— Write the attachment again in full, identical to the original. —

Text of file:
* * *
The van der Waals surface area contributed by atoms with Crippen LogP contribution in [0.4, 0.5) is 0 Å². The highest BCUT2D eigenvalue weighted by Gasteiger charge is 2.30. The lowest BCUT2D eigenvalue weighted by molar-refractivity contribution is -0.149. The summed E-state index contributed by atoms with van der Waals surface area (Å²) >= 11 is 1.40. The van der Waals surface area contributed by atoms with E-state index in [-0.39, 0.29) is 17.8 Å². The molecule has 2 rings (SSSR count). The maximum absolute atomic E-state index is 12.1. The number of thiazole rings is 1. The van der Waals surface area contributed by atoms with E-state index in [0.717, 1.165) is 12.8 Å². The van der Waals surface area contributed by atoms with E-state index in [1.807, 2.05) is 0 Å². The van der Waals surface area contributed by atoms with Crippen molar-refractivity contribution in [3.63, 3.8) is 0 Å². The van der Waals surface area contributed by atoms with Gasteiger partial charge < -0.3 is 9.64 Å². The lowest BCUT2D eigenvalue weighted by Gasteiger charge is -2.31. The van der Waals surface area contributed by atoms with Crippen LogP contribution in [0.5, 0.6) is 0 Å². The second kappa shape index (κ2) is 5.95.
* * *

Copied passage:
The van der Waals surface area contributed by atoms with Crippen LogP contribution in [0.4, 0.5) is 0 Å². The highest BCUT2D eigenvalue weighted by Gasteiger charge is 2.30. The lowest BCUT2D eigenvalue weighted by molar-refractivity contribution is -0.149. The summed E-state index contributed by atoms with van der Waals surface area (Å²) >= 11 is 1.40. The van der Waals surface area contributed by atoms with E-state index in [-0.39, 0.29) is 17.8 Å². The molecule has 2 rings (SSSR count). The maximum absolute atomic E-state index is 12.1. The number of thiazole rings is 1. The van der Waals surface area contributed by atoms with E-state index in [0.717, 1.165) is 12.8 Å². The van der Waals surface area contributed by atoms with E-state index in [1.807, 2.05) is 0 Å². The van der Waals surface area contributed by atoms with Crippen molar-refractivity contribution in [3.63, 3.8) is 0 Å². The van der Waals surface area contributed by atoms with Gasteiger partial charge < -0.3 is 9.64 Å². The lowest BCUT2D eigenvalue weighted by Gasteiger charge is -2.31. The van der Waals surface area contributed by atoms with Crippen LogP contribution in [0.5, 0.6) is 0 Å². The second kappa shape index (κ2) is 5.95.